March 20, 1995
Meanwhile, back here in March, the first rainstorm of the year finally arrived last night around midnight, complete with lightning and thunder, and more fell this morning. Enough to saturate the soil that had been drying out during the unusual warmth of last week. Also enough to cool down and slow down all the prematurely budding trees, shrubs, vines, brambles, and perennials. The leonine side of March also blustered in with a northwest wind gusting up to thirty-five miles an hour. An uncomfortable day for people, a blessing for things in the garden.
But a near-freezing temperature scheduled for this evening had me shuttling all the tender herb plants from the gazebo back to the house. And the tomato seedlings from the cool of the outside cellarway back up to the warmth of the kitchen, then back down again, when Kate and I agreed they're sturdy enough to take it down there. Ever watchful and fretful, like nurses in a preemie ward, we continually check on our seedling trays. Are they germinating on time? Have new ones emerged? Are they shedding their seed husks in good order? Do they need their surfaces moistened or bottoms watered? And we're continually moving them back and forth between radiators or other warm spots at night to windowsills during the day, or the terrace if it's warm enough and calm enough outside. Kate's already tending about two-hundred flower seedlings for our yard and the neighborhood park, and before long she'll be up to about five-hundred. So, my hundred vegetable seedlings are a breeze.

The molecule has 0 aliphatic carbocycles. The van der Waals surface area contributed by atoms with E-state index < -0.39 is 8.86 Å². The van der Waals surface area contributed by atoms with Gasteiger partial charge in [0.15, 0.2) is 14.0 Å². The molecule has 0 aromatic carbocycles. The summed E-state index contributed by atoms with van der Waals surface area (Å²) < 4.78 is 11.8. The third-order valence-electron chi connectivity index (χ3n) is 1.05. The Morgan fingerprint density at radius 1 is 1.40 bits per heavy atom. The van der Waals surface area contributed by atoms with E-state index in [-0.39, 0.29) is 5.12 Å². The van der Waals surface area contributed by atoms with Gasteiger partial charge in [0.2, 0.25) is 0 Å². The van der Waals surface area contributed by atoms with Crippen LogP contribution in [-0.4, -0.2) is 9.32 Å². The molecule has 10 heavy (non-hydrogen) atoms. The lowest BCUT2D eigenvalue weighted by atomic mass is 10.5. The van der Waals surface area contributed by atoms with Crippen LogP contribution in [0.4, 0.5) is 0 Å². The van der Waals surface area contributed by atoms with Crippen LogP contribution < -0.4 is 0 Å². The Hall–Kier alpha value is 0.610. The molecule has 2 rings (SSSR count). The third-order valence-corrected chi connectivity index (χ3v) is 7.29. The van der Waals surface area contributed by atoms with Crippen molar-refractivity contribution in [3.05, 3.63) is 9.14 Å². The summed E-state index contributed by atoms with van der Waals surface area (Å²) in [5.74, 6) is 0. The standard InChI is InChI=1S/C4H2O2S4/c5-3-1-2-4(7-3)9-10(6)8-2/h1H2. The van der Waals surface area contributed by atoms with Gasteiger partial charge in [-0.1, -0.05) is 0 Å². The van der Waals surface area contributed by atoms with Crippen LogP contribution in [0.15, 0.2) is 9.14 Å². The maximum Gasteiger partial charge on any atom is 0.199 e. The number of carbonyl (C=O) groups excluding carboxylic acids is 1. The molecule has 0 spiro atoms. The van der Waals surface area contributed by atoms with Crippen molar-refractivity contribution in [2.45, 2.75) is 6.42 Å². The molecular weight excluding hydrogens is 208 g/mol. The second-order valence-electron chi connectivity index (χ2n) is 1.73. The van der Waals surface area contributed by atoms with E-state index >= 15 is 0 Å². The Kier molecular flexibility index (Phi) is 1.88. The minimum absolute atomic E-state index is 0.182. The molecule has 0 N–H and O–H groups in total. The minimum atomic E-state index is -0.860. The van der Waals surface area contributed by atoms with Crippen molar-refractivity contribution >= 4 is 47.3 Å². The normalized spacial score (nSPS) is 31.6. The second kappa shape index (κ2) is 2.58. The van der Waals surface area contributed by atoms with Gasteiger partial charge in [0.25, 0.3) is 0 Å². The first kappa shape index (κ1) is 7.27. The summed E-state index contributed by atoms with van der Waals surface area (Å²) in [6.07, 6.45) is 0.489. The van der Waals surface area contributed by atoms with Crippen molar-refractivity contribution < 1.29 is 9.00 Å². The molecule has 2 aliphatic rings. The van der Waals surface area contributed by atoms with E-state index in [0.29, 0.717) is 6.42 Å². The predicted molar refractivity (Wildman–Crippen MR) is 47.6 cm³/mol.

Especially by comparison with the fifty graduate students I was tending last year at this time, when I was still directing our program in nonfiction writing. Students looking for advice about admission, or courses, or manuscripts, or theses, or financial aid, or jobs, or publishers, or agents, or doctors, or writing blocks. Back then, they came to see me or waited to see me almost every day of the week, as I was reminded recently by my colleague Carol, whose office is next to mine. "Aren't you delighted to be free of all that?" Well, yes, I couldn't deny that I was happy to be free of all that. To be working on my own writing. But upon reflection, I also had to admit there was a time, and not so long ago, when I was happy to be involved in all of that. To be of help, to have a good influence, to build an outstanding program. Why is it, I wonder, that I no longer care to do such things so much as I once did? Is it just fatigue? Or burnout? Or is it also selfishness? Or some irrepressible desire to withdraw? en to be estranged, as a way of preempting the inevitable estrangement to come? Now, at last, I think I'm beginning to understand why some of my retired colleagues seemed to behave so strangely in the years shortly before their retirement.